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Jane Nickerson warns of 'unacceptable risk' after latest Environment Agency data

Swim England chief executive Jane Nickerson warns of the ‘unacceptable risk’ on the health of swimmers after the latest data release by the Environment Agency (EA).

The data has revealed that water companies discharged raw sewage into rivers and coastal waters in England more than 400,000 times last year, up from 292,864 in 2019, an increase of 37 per cent.

As a result, untreated human effluent poured into rivers and seas for a total of 3.1 million hours via storm overflow pipes that are supposed to be used only in extreme weather to relieve pressure in the sewage system.

Swim England is part of the #EndSewagePollution coalition which has been calling for an end to sewage pollution in UK waterways.

Jane said: “These latest, worrying figures from the Environment Agency show why it is so important that action is taken to improve the water quality of our rivers and the ocean.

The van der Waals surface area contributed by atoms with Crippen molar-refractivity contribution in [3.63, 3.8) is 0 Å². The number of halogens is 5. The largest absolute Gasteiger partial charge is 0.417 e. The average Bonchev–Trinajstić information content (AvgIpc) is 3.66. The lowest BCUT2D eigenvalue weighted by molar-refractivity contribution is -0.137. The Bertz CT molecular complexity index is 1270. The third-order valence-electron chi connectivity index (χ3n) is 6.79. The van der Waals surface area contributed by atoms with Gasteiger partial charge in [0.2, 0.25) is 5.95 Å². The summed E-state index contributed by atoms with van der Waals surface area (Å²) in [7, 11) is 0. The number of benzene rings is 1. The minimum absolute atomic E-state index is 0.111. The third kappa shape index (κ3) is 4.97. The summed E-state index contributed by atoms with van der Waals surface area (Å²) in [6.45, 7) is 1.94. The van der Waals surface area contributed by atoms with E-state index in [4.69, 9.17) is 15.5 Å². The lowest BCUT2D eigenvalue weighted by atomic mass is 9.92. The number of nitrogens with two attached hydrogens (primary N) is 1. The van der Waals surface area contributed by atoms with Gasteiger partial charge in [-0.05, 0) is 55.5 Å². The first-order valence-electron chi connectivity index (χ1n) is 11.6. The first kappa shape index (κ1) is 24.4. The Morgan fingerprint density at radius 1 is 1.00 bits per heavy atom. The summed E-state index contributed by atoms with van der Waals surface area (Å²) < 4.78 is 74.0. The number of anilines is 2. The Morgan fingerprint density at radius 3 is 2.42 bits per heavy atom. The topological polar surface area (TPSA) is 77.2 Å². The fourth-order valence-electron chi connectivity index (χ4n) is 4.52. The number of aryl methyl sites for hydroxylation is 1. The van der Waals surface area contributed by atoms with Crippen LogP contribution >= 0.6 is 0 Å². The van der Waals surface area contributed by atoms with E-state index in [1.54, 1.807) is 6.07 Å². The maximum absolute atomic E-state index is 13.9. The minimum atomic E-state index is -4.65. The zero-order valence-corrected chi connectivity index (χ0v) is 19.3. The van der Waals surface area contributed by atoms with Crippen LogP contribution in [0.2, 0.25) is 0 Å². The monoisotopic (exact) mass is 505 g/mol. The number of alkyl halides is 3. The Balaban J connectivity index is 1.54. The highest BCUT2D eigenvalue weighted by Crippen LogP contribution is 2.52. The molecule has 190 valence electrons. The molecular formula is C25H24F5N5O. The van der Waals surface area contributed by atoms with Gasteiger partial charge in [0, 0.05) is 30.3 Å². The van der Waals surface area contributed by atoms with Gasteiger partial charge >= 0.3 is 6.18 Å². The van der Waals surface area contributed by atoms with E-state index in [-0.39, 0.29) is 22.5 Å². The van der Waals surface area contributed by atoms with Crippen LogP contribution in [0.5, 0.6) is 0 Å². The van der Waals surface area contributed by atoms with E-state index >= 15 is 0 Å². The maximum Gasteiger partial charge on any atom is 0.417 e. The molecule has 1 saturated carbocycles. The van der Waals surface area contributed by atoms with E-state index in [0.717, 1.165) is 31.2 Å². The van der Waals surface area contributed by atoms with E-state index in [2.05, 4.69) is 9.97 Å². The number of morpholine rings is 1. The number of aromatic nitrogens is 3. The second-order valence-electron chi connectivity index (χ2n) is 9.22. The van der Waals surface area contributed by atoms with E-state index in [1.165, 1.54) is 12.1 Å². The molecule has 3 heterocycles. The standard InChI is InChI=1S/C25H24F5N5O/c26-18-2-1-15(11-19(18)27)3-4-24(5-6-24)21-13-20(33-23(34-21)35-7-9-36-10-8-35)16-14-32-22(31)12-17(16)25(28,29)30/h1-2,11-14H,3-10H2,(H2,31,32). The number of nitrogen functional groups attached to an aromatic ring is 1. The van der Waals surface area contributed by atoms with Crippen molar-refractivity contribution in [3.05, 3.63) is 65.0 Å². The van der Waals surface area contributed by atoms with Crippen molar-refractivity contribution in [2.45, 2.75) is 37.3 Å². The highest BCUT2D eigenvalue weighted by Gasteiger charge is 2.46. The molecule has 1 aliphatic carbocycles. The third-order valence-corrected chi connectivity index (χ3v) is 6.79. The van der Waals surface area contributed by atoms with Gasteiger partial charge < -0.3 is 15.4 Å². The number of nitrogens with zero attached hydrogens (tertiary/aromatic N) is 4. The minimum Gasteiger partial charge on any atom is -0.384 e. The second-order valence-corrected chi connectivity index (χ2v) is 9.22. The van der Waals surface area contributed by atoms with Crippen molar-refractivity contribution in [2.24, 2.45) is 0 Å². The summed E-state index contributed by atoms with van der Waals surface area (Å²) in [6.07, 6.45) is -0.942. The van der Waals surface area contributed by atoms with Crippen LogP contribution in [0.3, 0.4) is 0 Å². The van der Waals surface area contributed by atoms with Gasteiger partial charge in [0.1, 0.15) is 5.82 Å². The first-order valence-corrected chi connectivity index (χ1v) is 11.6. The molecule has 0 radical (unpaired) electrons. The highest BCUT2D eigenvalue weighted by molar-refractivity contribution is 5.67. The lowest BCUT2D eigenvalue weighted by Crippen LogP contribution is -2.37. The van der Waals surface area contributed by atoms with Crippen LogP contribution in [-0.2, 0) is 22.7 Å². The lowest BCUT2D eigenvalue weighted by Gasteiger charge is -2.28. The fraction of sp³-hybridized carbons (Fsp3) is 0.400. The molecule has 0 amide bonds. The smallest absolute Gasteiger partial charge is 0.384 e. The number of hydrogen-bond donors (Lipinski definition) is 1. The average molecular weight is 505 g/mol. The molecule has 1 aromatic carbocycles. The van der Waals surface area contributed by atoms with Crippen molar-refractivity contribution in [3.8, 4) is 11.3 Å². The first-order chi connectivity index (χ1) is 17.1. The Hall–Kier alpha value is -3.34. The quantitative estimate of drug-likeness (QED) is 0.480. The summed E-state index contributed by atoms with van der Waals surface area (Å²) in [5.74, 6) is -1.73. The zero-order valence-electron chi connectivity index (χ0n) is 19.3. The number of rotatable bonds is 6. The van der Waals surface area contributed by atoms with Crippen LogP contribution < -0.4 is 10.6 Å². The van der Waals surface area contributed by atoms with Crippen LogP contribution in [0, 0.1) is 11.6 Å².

“Poor water quality puts the health of swimmers at risk which is unacceptable.

“Whilst part of the increase is due to increased monitoring and reporting of discharges, which is something we have been calling for and is a step in the right direction, these shocking figures show the scale of the problem and shows why it is so important that urgent, meaningful action is taken to clean up our waterways.

“We have been supporting the Inland Waters Bill and therefore welcome the announcement earlier in the week that the Government intends to bring forward legislation in this area in 2022, incorporating a number of issues we have been calling for.”

Positive step

The Government recently confirmed that a number of key policies will be made law. This will create three key duties to oversee some of the changes needed to improve our water environment:

  • A duty on government to publish a plan by September 2022 to reduce sewage discharges from storm overflows;
  • A duty on government to report to Parliament on progress on implementing the plan; and
  • A duty on water companies to publish data on storm overflow operation on an annual basis.

This is a positive step forward and Swim England will be pushing for further details as to how the Government intends to turn this commitment into law and how the plan will be enforced.

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